What is Seasonal Affective Disorder?
Seasonal affective disorder (also known as the winter blues) is a period of major depression that most often happens during the winter months when the days grow short and you get less and less sunlight. It typically goes away in the spring and summer. VIA Web MD
I grew up (for the most part) in Eastern Oregon. This Oregon high desert is located east of the Cascade Range and south of the Blue Mountains in central and eastern Oregon.
During the summers it gets up in the 80s – 100s and the air is relatively dry as it blows off the Rolling Sage Plain. On the other hand, in the winter, we usually got enough snow to make fantastic snowmen for a few months.
So, in Ontario, Oregon, we enjoyed the full four seasons. But, one summer day is when I first noticed how those seasons affected how I feel.
Seasonal Ups and Downs
That summer day when I first became consciously aware of the fluctuations in my feelings, I was walking with my younger siblings to the swimming pool. It felt so good to be in the sun and walking down the hot sidewalks. I couldn’t even get mad at my sister for her usual lagging behind and then yelling at us to wait for her to catch up. It just didn’t bother me anymore!
I recognized, at that moment, that I often felt so much better in the summer but distinctly remember feeling sad and irritable in the winter. When I mentioned it to my mom, she told me everyone feels like that when seasons change. But, she too was depressed (which no one knew) and I don’t think SAD was even recognized in the 1960s.
Additionally, talking about mental health was certainly not encouraged at any level in our home. Back then, committing someone to an insane asylum and throwing away the key was a very real thing. So, naturally, most people were too fearful to talk openly about mental health unless, of course, you were in the profession.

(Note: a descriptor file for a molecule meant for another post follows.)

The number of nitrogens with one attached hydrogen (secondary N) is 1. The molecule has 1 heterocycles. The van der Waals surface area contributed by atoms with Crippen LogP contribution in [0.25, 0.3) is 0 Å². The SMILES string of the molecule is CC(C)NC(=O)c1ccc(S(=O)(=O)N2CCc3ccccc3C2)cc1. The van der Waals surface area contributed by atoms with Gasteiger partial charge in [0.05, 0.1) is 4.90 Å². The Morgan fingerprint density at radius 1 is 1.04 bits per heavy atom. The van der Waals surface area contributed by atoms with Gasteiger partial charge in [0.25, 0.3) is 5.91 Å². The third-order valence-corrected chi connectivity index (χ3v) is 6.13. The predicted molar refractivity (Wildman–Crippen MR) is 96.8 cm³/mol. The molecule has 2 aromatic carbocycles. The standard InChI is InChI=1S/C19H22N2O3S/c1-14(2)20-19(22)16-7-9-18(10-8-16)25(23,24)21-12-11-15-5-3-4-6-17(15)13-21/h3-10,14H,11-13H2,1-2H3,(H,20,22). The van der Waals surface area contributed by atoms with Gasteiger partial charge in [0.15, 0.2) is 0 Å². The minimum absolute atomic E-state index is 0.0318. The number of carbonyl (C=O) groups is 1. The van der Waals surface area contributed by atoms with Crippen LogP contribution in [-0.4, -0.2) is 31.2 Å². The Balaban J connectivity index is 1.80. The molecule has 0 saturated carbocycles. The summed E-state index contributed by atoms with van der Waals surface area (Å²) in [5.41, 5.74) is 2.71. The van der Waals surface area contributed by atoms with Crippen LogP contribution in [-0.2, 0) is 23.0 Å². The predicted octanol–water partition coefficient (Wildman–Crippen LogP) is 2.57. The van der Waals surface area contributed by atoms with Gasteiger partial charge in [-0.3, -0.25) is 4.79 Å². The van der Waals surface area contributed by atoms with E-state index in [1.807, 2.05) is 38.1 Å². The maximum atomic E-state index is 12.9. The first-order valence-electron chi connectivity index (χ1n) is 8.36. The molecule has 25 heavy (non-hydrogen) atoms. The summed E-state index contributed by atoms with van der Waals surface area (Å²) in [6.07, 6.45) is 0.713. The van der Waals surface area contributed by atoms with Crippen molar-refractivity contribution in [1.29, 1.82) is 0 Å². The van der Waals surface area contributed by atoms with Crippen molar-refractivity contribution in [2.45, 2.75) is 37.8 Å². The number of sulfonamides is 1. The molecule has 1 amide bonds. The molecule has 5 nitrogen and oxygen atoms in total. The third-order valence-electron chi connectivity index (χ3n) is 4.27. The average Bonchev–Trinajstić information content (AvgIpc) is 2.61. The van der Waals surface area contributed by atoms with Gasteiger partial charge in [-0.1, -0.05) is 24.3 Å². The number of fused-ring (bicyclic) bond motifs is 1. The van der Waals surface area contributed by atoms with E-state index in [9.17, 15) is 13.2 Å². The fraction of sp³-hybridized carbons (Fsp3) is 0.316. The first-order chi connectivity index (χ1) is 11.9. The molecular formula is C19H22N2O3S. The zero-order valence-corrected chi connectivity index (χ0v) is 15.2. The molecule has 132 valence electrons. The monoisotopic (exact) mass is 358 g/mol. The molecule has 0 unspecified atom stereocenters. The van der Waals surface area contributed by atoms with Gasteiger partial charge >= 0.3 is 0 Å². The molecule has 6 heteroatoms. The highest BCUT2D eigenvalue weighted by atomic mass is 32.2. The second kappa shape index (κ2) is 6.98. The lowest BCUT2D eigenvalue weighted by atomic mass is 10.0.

Anchorage Gets It
Fast forward to the mid-1980s when I was living in Anchorage, Alaska, working at an engineering firm. I was diagnosed with depression while working there and as a result, my supervisor asked me to research full-spectrum lighting and report the results to him. When he looked over my findings, he told me which ones to order and we had them installed over my cubicle area.
As we stood together looking at the newly installed full-spectrum lighting, he jokingly said to me, “Now, I expect great results!” To which I cheerfully replied, “It’s a miracle!” Of course, the results are not that fast – but full-spectrum lighting does help immensely. Much to their credit, it is my understanding that new office buildings in Anchorage are routinely fitted with full-spectrum lighting because of the darkness of the long winter months.
Oregon Decades of SAD
I left Alaska in 1989 and spent the next three decades in Oregon suffering from SAD. Businesses simply did not care and I did nothing about it because full-spectrum lighting was very expensive. Even the light boxes were well over $200. However, today there are many light boxes you can purchase for much less. Here are the first three that came up with an Amazon search.
Simply stated, being a single mother on a very restrictive budget, I believed that full-spectrum lighting was a luxury I could not afford. But, was that a mistake on my part? In hindsight, I think so.
Regardless of the expense, if I had to do it over again, I would make it a priority and not stop until I had what I needed to help lessen my depression and anxiety. Unfortunately, depression doesn’t go away because we ignore it – does it?
Today, I pay less attention to how I look to the world and a lot more attention to how I feel inside about myself. One of the ways I take care of myself is with the use of natural lighting so I place my desk near a window. In addition, I have an OttLite floor lamp and keep it on all day while I work. I also have an OttLite desk lamp put away for one of my grandsons should they ever find a need for this type of lighting.
Bonus • 8 Excellent Tips to Naturally Relieve SAD
Here are some quick and easy ways to naturally relieve SAD in your life.
🌞 Spend at least 20 minutes outside every day.
👢 Move your body and exercise regularly.
⚡️ Arrange your home interior to get the most natural light.
🌱 Bring the outside In with gallons of greenery.
😷 Avoid processed foods whenever possible.
🥒 Eat more fresh vegetables and fruit.
👩🍳 Cook with Turmeric regularly.
💦 Turn to essential oils for relief from depression.
Bonus • The News about SAD
All Other Images Courtesy of Canva.